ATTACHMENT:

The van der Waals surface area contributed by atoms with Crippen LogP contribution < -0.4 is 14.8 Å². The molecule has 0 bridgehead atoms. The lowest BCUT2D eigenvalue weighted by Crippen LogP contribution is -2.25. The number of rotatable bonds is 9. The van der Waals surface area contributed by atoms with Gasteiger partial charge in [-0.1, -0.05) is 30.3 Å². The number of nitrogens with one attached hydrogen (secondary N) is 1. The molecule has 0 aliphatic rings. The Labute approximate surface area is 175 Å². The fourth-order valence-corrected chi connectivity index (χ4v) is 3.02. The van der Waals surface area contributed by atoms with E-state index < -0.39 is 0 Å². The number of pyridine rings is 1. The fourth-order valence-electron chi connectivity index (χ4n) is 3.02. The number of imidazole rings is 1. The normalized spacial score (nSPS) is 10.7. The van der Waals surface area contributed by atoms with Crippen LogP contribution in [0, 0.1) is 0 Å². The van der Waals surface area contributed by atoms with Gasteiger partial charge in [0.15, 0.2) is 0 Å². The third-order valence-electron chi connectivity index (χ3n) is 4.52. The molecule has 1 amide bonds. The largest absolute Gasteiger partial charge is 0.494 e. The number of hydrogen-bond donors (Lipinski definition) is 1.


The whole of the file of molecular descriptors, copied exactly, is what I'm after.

The van der Waals surface area contributed by atoms with Crippen LogP contribution < -0.4 is 14.8 Å². The molecule has 0 bridgehead atoms. The lowest BCUT2D eigenvalue weighted by Crippen LogP contribution is -2.25. The number of rotatable bonds is 9. The van der Waals surface area contributed by atoms with Gasteiger partial charge in [-0.1, -0.05) is 30.3 Å². The number of nitrogens with one attached hydrogen (secondary N) is 1. The molecule has 0 aliphatic rings. The Labute approximate surface area is 175 Å². The fourth-order valence-corrected chi connectivity index (χ4v) is 3.02. The van der Waals surface area contributed by atoms with E-state index < -0.39 is 0 Å². The number of pyridine rings is 1. The fourth-order valence-electron chi connectivity index (χ4n) is 3.02. The number of imidazole rings is 1. The normalized spacial score (nSPS) is 10.7. The van der Waals surface area contributed by atoms with Crippen LogP contribution in [0, 0.1) is 0 Å². The van der Waals surface area contributed by atoms with Gasteiger partial charge in [0.15, 0.2) is 0 Å². The third-order valence-electron chi connectivity index (χ3n) is 4.52. The molecule has 1 amide bonds. The largest absolute Gasteiger partial charge is 0.494 e. The number of hydrogen-bond donors (Lipinski definition) is 1.